Shonda Rhimes Weighs In on Scandal Season 1, the Finale's Killer Reveal and Fitz's Future
ABC’s Scandal wrapped up its frothy freshman run on Thursday night by having Vice President Langston’s chief of staff, Billy Chambers, aggressively accelerate his twisted plan to torpedo President Grant’s first term by commandeering a press briefing to posit that Fitz had a fling with ill-fated former White House intern Amanda Tanner. Meanwhile, Olivia Pope & Associates swung into action to clean up the scene of journalist Gideon Wallace’s murder, lest Quinn — I’m sorry, “Quinn” — enter the system and have her actual super-secret identity be discovered.
By hour’s end, Cyrus and Liv teamed up to exact a fine piece of damage control — with more than a little help from First Lady Mellie — though it may have come at the price of Olivia ever getting quality one-on-one time with POTUS ever again.
TVLine spoke with series creator Shonda Rhimes earlier this week to reflect on the season gone by, her plan for Season 2, and answer a few burning questions.
TVLINE | I was actually looking back at my notes from the January press tour, and you did describe Scandal as being “very adult,” a show that would snowball to a point that we’d be “catching our breath.” Still, were you surprised to see people surprised by what it evolved into over the course of the season?
It’s always the same way – everybody always thinks you are whatever you just wrote. It’s interesting to me that no matter what I write people are like, “It’s going to be just like Grey’s Anatomy!” Which I completely understand, because that’s what you’re identified with. So I wasn’t surprised that people were surprised, because it doesn’t matter what you tell them [ahead of time]. People have an expectation and I totally accept that. I felt like we were doing something outside the box, compared to what the audience thinks that I do.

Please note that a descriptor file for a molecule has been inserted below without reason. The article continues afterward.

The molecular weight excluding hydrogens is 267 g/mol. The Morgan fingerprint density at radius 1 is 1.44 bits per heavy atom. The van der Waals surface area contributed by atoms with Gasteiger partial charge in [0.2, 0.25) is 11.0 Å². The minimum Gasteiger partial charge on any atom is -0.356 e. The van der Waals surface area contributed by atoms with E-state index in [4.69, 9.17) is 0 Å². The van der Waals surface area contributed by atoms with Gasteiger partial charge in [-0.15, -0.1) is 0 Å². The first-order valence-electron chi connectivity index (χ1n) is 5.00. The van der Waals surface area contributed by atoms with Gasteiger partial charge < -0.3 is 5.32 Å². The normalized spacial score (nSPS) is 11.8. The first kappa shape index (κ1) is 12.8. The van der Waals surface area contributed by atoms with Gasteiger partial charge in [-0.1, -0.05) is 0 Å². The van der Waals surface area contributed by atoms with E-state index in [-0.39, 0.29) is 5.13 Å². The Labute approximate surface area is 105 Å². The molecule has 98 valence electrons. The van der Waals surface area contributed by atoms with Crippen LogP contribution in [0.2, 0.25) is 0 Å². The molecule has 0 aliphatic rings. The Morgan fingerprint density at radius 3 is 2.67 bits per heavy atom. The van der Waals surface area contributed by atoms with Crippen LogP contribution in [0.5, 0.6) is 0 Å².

TVLINE | Have you heard recently from Judy Smith (the White House alum/crisis management pro on whom Olivia is partially based)? Is she getting grilled by her friends, “You were holding out on us! Did these things happen?!”
Judy holds everything so close to the vest, even with us, that part of what we ended up doing was make up scenarios and then going, “How would you solve that problem?” Because she was never going to tell us any of her actual client scenarios, so we sort of went by what we read in the papers, what we could find. She provided us with some interesting twists and turns and suggestions. She’s very good at what she does.
TVLINE | [ABC president] Paul Lee told me he gave you 13 episodes for Season 2 — and that you might be entirely content with that, because of the pacing you had in this first season.
I enjoyed having seven episodes. We took it as sort of a gift because it meant that we could tell story in a way that you can’t really tell story on network television.
TVLINE | Right? I mean this thing burned hot these last five weeks.
Yeah, and that was exciting for us. I wrote the pilot thinking, “Oh, we’re going to have to stretch this thing over 22 episodes, and that’s going to be hard,” and it was great to not have to stretch it over anything. It was like we were doing a little cable show. I constantly am saying, “Don’t we just want to do 13 episodes of everything?” But nobody listens to me. [Laughs]
TVLINE | Do you have any idea how much time will elapse on screen between seasons?